• Difficulty in providing for families
      • White House Conference on Child Health and Protection - 1930
        • Works Progress Administration - offered forum for mothers to learn about home management
        • Federal Emergency Relief Administration - work-relief wages for unemployed teachers and others to form nursery schools.
      • Despite Depression, high levels of parent involvement
        • Information received through mass media, radio, magazines, bulletins, lectures, etc.
  • 12. Early 20 th century - 1940s
    • 1940s - realization that no one answer worked for all situations - shift away from strict thinking of the 20s and 30s
      • New goal: emotionally healthy child
    • Benjamin Spock - “ The Common Sense Book of Baby and Child Care.”
      • advised parents to enjoy their children and the role of parent
    • WWII - reduction in parent education offerings
  • 13. Early 20 th century - 1950s
    • Post WWII, renewed emphasis on Family Life
    • “ Your Child from 6 to 12”, book on home-school relationship by James Hymes
    • Erikson’s “Childhood and Society”
  • 14. Erikson’s “Childhood and Society”
    • 8 stages of personality development
      • Infants : trust vs. mistrust
      • Toddlers : autonomy vs. shame and doubt
      • Preschoolers : initiative vs. guilt
      • School-age children : industry vs. inferiority
      • Adolescents : forming identity vs. identity diffusion
      • Young adults : intimacy vs. isolation
      • Adults : generativity vs. self-absorption
      • Mature adults : integrity vs. despair
  • 15. 1960s - Great Social Change
    • Women in workforce, father involvement, more parent education available
    • War on Poverty - social welfare programs on education and healthcare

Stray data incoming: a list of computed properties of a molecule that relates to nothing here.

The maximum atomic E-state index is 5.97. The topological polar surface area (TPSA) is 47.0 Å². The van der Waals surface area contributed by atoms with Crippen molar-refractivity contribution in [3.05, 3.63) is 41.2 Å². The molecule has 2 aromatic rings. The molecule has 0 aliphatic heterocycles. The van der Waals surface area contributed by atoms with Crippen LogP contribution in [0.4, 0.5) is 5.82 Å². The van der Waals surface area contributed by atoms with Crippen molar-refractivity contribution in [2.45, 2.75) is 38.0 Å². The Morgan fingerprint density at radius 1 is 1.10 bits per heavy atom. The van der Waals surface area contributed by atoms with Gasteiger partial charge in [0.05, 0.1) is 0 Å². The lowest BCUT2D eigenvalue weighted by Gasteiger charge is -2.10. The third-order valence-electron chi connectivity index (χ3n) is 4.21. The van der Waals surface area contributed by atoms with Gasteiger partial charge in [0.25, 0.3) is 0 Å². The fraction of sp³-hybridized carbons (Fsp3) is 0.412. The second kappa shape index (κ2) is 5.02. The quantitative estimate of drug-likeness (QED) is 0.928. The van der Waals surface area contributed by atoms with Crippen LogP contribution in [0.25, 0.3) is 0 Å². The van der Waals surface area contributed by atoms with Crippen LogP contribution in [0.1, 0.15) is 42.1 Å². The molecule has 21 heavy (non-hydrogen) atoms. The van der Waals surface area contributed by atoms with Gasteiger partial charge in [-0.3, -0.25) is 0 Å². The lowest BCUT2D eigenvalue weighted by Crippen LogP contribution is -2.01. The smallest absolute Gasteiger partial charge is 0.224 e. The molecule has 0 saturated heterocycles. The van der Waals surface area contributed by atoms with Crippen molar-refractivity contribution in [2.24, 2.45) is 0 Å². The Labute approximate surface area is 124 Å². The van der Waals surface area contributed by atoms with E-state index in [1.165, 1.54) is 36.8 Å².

• Head Start created - 1965
    • Elementary & Secondary Education Act (Title I, IV-C)
    • Civil Rights Act - 1965
  • 16. 1970s - Era of Advocacy
    • Rise parents advocating for their children and questioning programs
    • Equal rights for the special child
    • Racial integration and busing
    • More research showing importance of home environment in early childhood
    • Research results led to additional early childhood programs
  • 17. 1980s
    • Family Concerns
      • Financial pressure, drugs, violence (on the streets and TV), health care, nutrition, lack of childcare
      • Increase in teenage pregnancies, high number of single-mothers
    • Parent Education
      • Fears of public interference in the family
      • Family and Parental Leave Act defeated
  • 18. 1990s - Focus on Family
    • Views shift from importance of parental involvement to family involvement
    • Increased Federal involvement:
      • Title I, Even Start, Goals 2000 standards, family resources centers
    • Increased popularity of home-schooling
    • Family and Medical Leave Act passed
    • Temporary Assistance for Needy Families (TANF) - 1996
  • 19. 21 st Century - Focus on Education
    • No Child Left Behind Act of 2001
    • Parent Education offered thought U.S. Dept of Ed. and others
    • Revised Family and Medical Leave Act
      • Allowed for temporary unemployment benefits
    • Growing use of technology in schools
      • By 2008 all public schools had computers with internet access.